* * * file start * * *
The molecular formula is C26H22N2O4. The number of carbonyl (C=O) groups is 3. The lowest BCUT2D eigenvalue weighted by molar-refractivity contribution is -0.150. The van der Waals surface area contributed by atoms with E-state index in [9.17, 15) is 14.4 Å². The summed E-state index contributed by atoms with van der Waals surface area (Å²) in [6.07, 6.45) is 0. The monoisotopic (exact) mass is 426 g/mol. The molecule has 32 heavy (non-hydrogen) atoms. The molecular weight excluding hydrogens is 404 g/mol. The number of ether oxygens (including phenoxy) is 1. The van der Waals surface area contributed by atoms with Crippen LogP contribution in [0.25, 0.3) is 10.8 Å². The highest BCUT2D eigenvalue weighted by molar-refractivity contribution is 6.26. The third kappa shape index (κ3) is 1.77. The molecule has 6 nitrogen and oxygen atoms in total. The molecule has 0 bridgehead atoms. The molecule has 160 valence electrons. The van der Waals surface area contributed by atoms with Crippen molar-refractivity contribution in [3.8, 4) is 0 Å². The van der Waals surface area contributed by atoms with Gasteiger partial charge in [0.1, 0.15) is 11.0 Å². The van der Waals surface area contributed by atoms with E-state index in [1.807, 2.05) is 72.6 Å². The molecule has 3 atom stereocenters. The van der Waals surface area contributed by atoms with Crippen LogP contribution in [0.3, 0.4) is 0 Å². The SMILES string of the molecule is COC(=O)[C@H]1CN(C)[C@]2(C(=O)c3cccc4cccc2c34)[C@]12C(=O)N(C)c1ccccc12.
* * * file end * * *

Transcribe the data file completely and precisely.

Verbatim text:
The molecular formula is C26H22N2O4. The number of carbonyl (C=O) groups is 3. The lowest BCUT2D eigenvalue weighted by molar-refractivity contribution is -0.150. The van der Waals surface area contributed by atoms with E-state index in [9.17, 15) is 14.4 Å². The summed E-state index contributed by atoms with van der Waals surface area (Å²) in [6.07, 6.45) is 0. The monoisotopic (exact) mass is 426 g/mol. The molecule has 32 heavy (non-hydrogen) atoms. The molecular weight excluding hydrogens is 404 g/mol. The number of ether oxygens (including phenoxy) is 1. The van der Waals surface area contributed by atoms with Crippen LogP contribution in [0.25, 0.3) is 10.8 Å². The highest BCUT2D eigenvalue weighted by molar-refractivity contribution is 6.26. The third kappa shape index (κ3) is 1.77. The molecule has 6 nitrogen and oxygen atoms in total. The molecule has 0 bridgehead atoms. The molecule has 160 valence electrons. The van der Waals surface area contributed by atoms with Crippen molar-refractivity contribution in [3.8, 4) is 0 Å². The van der Waals surface area contributed by atoms with Gasteiger partial charge in [0.1, 0.15) is 11.0 Å². The van der Waals surface area contributed by atoms with E-state index in [1.807, 2.05) is 72.6 Å². The molecule has 3 atom stereocenters. The van der Waals surface area contributed by atoms with Crippen LogP contribution in [0.3, 0.4) is 0 Å². The SMILES string of the molecule is COC(=O)[C@H]1CN(C)[C@]2(C(=O)c3cccc4cccc2c34)[C@]12C(=O)N(C)c1ccccc12.